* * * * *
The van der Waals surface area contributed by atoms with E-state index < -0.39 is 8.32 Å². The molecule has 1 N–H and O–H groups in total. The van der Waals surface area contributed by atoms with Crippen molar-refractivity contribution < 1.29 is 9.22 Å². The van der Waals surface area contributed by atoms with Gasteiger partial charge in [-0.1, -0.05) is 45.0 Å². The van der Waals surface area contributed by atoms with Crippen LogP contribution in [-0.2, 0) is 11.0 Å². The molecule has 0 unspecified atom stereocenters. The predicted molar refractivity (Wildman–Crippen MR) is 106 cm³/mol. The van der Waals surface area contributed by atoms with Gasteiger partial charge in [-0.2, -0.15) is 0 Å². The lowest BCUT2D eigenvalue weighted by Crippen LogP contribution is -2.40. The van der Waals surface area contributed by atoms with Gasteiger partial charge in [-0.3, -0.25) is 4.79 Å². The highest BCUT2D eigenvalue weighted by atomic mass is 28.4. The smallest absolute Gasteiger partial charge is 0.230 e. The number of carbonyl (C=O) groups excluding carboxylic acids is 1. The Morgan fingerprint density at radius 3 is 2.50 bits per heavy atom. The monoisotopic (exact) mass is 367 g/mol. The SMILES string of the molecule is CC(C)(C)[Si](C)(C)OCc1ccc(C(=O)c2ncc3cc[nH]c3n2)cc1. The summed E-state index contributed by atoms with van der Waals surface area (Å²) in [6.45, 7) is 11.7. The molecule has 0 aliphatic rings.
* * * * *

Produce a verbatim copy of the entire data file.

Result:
The van der Waals surface area contributed by atoms with E-state index < -0.39 is 8.32 Å². The molecule has 1 N–H and O–H groups in total. The van der Waals surface area contributed by atoms with Crippen molar-refractivity contribution < 1.29 is 9.22 Å². The van der Waals surface area contributed by atoms with Gasteiger partial charge in [-0.1, -0.05) is 45.0 Å². The van der Waals surface area contributed by atoms with Crippen LogP contribution in [-0.2, 0) is 11.0 Å². The molecule has 0 unspecified atom stereocenters. The predicted molar refractivity (Wildman–Crippen MR) is 106 cm³/mol. The van der Waals surface area contributed by atoms with Gasteiger partial charge in [-0.2, -0.15) is 0 Å². The lowest BCUT2D eigenvalue weighted by Crippen LogP contribution is -2.40. The van der Waals surface area contributed by atoms with Gasteiger partial charge in [-0.3, -0.25) is 4.79 Å². The highest BCUT2D eigenvalue weighted by atomic mass is 28.4. The smallest absolute Gasteiger partial charge is 0.230 e. The number of carbonyl (C=O) groups excluding carboxylic acids is 1. The Morgan fingerprint density at radius 3 is 2.50 bits per heavy atom. The monoisotopic (exact) mass is 367 g/mol. The SMILES string of the molecule is CC(C)(C)[Si](C)(C)OCc1ccc(C(=O)c2ncc3cc[nH]c3n2)cc1. The summed E-state index contributed by atoms with van der Waals surface area (Å²) in [6.45, 7) is 11.7. The molecule has 0 aliphatic rings.